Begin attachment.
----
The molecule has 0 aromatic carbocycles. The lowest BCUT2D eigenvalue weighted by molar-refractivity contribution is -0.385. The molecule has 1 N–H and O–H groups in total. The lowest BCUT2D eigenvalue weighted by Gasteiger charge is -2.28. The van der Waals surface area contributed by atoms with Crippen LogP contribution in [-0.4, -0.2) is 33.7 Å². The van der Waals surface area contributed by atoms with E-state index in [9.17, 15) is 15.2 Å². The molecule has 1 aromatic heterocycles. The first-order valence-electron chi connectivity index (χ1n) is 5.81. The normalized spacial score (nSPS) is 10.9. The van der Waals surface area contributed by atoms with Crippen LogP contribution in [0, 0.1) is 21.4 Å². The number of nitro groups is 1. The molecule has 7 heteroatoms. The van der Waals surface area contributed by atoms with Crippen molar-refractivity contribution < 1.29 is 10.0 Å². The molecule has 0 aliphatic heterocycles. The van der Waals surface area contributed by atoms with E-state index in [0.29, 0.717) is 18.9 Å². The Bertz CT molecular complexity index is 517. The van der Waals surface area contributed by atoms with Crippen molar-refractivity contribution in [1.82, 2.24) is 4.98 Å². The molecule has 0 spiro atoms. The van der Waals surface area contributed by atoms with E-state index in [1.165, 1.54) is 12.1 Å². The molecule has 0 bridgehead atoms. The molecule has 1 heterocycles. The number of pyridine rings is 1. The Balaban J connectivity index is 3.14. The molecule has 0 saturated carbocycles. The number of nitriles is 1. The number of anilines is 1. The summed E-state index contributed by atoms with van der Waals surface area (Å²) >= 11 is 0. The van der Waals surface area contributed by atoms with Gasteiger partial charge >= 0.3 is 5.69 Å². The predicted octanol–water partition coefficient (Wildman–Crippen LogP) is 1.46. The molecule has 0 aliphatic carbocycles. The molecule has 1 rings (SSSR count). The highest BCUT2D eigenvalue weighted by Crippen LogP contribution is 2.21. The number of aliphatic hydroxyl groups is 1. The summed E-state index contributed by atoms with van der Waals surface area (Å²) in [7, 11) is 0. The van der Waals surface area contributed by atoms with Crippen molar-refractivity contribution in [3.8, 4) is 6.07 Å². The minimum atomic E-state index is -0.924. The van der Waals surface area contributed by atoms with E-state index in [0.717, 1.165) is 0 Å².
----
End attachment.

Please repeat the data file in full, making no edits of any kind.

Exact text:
The molecule has 0 aromatic carbocycles. The lowest BCUT2D eigenvalue weighted by molar-refractivity contribution is -0.385. The molecule has 1 N–H and O–H groups in total. The lowest BCUT2D eigenvalue weighted by Gasteiger charge is -2.28. The van der Waals surface area contributed by atoms with Crippen LogP contribution in [-0.4, -0.2) is 33.7 Å². The van der Waals surface area contributed by atoms with E-state index in [9.17, 15) is 15.2 Å². The molecule has 1 aromatic heterocycles. The first-order valence-electron chi connectivity index (χ1n) is 5.81. The normalized spacial score (nSPS) is 10.9. The van der Waals surface area contributed by atoms with Crippen LogP contribution in [0, 0.1) is 21.4 Å². The number of nitro groups is 1. The molecule has 7 heteroatoms. The van der Waals surface area contributed by atoms with Crippen molar-refractivity contribution < 1.29 is 10.0 Å². The molecule has 0 aliphatic heterocycles. The van der Waals surface area contributed by atoms with E-state index in [0.29, 0.717) is 18.9 Å². The Bertz CT molecular complexity index is 517. The van der Waals surface area contributed by atoms with Crippen molar-refractivity contribution in [1.82, 2.24) is 4.98 Å². The molecule has 0 spiro atoms. The van der Waals surface area contributed by atoms with E-state index in [1.165, 1.54) is 12.1 Å². The molecule has 0 bridgehead atoms. The molecule has 1 heterocycles. The number of pyridine rings is 1. The Balaban J connectivity index is 3.14. The molecule has 0 saturated carbocycles. The number of nitriles is 1. The number of anilines is 1. The summed E-state index contributed by atoms with van der Waals surface area (Å²) >= 11 is 0. The van der Waals surface area contributed by atoms with Gasteiger partial charge >= 0.3 is 5.69 Å². The predicted octanol–water partition coefficient (Wildman–Crippen LogP) is 1.46. The molecule has 0 aliphatic carbocycles. The molecule has 1 rings (SSSR count). The highest BCUT2D eigenvalue weighted by Crippen LogP contribution is 2.21. The number of aliphatic hydroxyl groups is 1. The summed E-state index contributed by atoms with van der Waals surface area (Å²) in [7, 11) is 0. The van der Waals surface area contributed by atoms with Crippen molar-refractivity contribution in [3.8, 4) is 6.07 Å². The minimum atomic E-state index is -0.924. The van der Waals surface area contributed by atoms with E-state index in [0.717, 1.165) is 0 Å².